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A Short (and personal) History Of Leading Change


Change. Now a permanent process, not a one off event. A brief review of how leading change has changed.

Back in the somewhat more sedentary times of 1996, US academic John Kotter published Leading Change.

By examining the change efforts of 100 companies he sought to understand the successes and failures leaders made during change and codify an approach leaders could adopt when leading large organisational change programmes.

His approach was summarised in an eight stage process.


John Kotter

At the time Kotter published I was a director of the Design Council and we looked to Kotter’s ideas to help us think about restructuring the organisation to better fit the vision and strategy that we had inherited after the
Sorrell Review.

Having a ‘map’ to think about the steps was helpful, the logic implicit in Kotter’s model was useful and the journey we undertook was better for it.

Times change faster than leading change?

Looking back, Kotter’s 1996 account of leading change seems to fit less well in the very turbulent times we now live in.
Kotters model lacks the agility the current pace of change requires.

It looks a bit like a single use process, to switch on when change is needed, and then it’s back-to-business-as-usual.

To be fair to Kotter, in 2012 he gave his model a spring clean and added a couple of extra ideas to his original thinking, but his 8 step model is still the back bone of his account of leading change.

His recent paper was published in the Harvard Business Review, and is called Accelerate. Read it at
HBR, or download a copy free from Kotters website, it’s worth a look.

Living Vision, Emergent Strategy

In 2006 when I was working with the Department for Education and Skills Innovation Unit I came across the Bridge Model of Change Leadership.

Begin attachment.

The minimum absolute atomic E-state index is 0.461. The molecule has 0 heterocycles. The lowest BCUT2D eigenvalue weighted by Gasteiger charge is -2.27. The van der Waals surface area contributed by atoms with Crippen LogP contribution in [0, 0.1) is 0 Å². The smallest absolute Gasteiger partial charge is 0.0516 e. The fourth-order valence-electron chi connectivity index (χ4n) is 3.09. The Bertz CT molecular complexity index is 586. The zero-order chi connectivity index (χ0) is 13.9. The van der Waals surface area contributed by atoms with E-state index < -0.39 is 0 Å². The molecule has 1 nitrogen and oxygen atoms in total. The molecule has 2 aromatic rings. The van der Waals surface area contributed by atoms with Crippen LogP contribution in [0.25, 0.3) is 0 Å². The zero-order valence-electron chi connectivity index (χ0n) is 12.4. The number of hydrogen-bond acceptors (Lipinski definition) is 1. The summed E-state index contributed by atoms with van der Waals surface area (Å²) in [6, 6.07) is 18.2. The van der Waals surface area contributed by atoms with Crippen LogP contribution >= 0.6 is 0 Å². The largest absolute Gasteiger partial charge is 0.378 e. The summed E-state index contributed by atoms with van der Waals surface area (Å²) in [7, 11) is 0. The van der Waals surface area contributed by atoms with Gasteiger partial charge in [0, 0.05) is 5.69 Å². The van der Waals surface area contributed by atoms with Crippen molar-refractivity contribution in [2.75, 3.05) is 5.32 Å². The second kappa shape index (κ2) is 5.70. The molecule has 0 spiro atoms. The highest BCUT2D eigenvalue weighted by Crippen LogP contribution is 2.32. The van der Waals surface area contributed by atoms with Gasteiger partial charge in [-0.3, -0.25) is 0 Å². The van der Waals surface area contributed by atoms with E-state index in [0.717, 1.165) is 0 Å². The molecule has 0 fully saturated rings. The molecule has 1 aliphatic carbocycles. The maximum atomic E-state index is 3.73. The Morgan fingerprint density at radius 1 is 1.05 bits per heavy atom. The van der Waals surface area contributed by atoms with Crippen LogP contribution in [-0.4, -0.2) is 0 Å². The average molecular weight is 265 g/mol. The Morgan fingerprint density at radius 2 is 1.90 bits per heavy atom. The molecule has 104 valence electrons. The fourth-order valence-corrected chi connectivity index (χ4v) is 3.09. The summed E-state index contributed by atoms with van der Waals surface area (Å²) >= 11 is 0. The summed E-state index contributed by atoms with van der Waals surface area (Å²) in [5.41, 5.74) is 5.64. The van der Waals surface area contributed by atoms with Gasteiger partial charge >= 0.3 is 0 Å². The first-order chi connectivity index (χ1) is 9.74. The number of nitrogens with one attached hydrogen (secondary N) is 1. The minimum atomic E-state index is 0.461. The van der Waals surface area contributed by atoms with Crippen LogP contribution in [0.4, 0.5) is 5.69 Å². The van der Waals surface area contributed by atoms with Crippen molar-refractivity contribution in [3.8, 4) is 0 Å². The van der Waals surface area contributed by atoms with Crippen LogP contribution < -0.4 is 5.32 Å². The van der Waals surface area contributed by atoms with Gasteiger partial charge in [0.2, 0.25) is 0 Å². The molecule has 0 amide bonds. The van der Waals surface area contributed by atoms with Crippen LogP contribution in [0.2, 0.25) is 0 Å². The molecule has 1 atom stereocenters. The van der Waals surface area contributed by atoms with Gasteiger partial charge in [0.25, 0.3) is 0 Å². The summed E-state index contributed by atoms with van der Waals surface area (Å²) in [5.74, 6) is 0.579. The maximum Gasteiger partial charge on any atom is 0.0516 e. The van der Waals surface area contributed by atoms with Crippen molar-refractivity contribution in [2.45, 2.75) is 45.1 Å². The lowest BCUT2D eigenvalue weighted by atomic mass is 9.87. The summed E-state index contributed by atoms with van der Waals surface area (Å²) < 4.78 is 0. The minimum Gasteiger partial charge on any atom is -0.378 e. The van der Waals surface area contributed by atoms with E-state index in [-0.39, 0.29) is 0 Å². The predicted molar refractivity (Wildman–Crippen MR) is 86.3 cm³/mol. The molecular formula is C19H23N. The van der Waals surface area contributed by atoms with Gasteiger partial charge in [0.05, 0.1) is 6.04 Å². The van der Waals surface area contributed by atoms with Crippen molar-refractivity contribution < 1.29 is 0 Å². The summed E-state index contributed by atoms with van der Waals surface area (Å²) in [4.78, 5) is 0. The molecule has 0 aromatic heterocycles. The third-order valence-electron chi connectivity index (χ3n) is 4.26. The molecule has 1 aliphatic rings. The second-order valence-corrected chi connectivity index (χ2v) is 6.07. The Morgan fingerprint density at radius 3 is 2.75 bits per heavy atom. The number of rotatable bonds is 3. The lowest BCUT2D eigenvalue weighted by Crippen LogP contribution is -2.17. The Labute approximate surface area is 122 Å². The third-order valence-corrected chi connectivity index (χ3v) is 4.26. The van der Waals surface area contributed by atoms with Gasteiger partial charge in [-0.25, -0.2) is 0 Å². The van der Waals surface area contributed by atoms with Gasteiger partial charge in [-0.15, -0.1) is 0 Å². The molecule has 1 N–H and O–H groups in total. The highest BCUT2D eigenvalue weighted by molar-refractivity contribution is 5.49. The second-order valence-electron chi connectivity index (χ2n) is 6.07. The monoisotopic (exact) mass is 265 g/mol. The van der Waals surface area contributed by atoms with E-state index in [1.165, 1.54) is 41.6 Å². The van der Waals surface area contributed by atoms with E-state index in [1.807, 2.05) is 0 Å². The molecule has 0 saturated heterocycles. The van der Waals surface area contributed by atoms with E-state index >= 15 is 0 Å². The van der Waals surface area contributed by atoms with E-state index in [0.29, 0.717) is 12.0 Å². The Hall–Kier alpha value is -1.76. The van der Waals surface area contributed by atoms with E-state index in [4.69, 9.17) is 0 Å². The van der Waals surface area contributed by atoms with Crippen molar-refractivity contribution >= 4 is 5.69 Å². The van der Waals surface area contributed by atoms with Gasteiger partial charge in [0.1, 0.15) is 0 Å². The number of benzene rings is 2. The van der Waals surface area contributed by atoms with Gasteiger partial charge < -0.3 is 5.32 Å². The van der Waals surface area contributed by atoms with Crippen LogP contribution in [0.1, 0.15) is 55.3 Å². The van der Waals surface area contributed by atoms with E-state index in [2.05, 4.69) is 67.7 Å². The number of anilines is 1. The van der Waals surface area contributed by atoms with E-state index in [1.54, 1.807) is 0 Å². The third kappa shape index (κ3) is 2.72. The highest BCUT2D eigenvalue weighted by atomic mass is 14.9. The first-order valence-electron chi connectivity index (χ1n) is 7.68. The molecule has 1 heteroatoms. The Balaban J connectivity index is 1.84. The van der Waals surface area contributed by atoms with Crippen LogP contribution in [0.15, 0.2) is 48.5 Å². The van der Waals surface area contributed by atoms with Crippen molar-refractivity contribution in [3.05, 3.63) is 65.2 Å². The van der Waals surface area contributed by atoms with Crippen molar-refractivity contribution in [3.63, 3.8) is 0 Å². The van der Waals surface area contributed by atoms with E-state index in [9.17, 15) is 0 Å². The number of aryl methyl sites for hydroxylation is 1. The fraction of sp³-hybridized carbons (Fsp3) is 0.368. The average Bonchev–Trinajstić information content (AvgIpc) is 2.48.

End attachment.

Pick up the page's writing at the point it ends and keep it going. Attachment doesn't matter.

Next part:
© Bridge 2006

What stood out in this account of leading change were the ideas that vision might be
living (and therefore evolving, growing) and that strategy might be emergent, (and therefore able to change).

A model of change able to adapt to change. Brilliant.

The other two features of this model that I liked are the idea of leadership
partnerships, and that it asks questions at the level of operation (the ‘Transaction levers&rsquoWinking.

In a networked world, leadership can no longer simply be leadership of employees, but leadership with partners, suppliers, even competitors or customers.

Leadership Partnerships. Brilliant.

A Resilience Architecture

Of course there’s no one right way of leading change. What might work for a charity, might not work for a large corporation or a family business. But there might be some common principles.

I came across a model created by a John Caswell and Hazel Tiffany from Group Partners.

They call it a resilience architecture.


© Group Partners 2013

I’m not sure what they mean by a ‘resilience architecture’ but to me it looks like an excellent set of ideas to adopt while leading change. I know John, and he’s an inveterate model builder, so while you’re here have a look at his 21st Century credo, then we’ll look for any common ideas.


© Group Partners 2013


Looking across the ideas about change leadership from a management guru and two businesses that offer very different approaches to change management, what conclusions can be made? (Or if I stole the best bits, with the experiences and prejudices I inevitably hold what principles would I draw out?)

1. Understand the changing context

2. Embrace participation and collaboration

3. Seek purpose and meaning

4. Be agile, fluent and allow emergence

5. Real communication

6. Learn alone. Lean together.

I’ve been lucky enough to work with some brilliant people in ‘ProMeeting change processes’, often using the ideas of
participatory leadership.

There seems little doubt change will continue to place demands on us all, and that change leadership will need to be a competency we’ll all need to be brilliant at.

No doubt the ideas that underpin change will change too, but I’d bet some ideas will remain timeless.

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